my plain explained

I practice a lot, I like to get things just right and I usually use neutral colors and plain fabrics so I can truly see exactly what is happening with the shape and structure, it also forces quality and improvement in my handiwork when every stitch, pucker and fold is clearly visible.

Years ago there was this really amazing mill end fabric shop a few towns over, when you walked in, you never knew what you might find. There were first run proofs, rejected strike offs, misprints, factory remnants and discontinued full bolts at half price. In those days I was able to get so much natural duck cloth (canvas), cotton muslin, linen, and wool at an even deeper discount, because nobody wanted those plain fabrics. Most of the quilters and sewists that were shopping along side me, were coming in for the more colorful quilting cottons & fashion prints.

Over the years, the side effect of always having bulk neutrals on hand was that it became my color and fabric of choice. Basic, unfussy, perfection.

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handmade commercial hat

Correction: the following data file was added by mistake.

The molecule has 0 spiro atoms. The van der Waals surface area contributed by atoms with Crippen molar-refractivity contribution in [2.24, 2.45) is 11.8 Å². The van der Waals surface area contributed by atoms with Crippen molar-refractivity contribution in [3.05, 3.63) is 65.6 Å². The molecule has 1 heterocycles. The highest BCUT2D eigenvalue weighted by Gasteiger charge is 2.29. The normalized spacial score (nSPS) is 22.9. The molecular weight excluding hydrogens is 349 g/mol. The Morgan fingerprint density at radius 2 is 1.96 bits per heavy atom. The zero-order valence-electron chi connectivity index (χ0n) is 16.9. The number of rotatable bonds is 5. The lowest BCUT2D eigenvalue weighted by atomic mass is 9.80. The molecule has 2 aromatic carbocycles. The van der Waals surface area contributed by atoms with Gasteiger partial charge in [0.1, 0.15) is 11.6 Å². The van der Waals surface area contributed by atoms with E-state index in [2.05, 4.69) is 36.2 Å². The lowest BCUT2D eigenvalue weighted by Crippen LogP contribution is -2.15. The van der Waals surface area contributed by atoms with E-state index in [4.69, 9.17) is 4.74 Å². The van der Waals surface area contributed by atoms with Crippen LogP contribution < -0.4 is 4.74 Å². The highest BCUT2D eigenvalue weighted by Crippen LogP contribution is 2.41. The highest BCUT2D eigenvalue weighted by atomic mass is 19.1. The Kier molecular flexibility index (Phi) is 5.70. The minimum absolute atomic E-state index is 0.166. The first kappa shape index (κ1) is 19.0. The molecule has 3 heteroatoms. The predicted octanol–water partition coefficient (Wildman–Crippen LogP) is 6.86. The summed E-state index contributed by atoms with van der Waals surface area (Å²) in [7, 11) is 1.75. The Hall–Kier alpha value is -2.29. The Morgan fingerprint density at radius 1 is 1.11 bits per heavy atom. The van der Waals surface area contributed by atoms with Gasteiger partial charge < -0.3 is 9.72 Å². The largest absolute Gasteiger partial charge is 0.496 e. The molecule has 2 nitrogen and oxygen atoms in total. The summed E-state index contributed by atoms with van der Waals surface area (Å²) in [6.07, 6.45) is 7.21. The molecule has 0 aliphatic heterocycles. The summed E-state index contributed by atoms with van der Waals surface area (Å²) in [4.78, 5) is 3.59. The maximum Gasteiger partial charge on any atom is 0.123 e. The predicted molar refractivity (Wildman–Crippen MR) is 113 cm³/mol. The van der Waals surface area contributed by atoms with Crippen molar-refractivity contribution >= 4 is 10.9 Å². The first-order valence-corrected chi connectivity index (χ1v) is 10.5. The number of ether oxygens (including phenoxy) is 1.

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It’s my standard bag in bag situation.

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A slow grow, but I really love the classic simplicity of this hat, it has a clever trick and a bit of whipstitching to get the perfect hold the fold, triple thick brim.

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By all accounts, it appears I like to knit hats that look like ready-made hats.

(I had a hat like this as a kid, it was white with a light purple brim, a huge white and purple pom pom on top and an E.T. patch on the band πŸ’•)

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Pattern: Oslo Hat by PetiteKnit

Yarn: I used one strand Dk weight wool (pattern suggests fingering weight held double)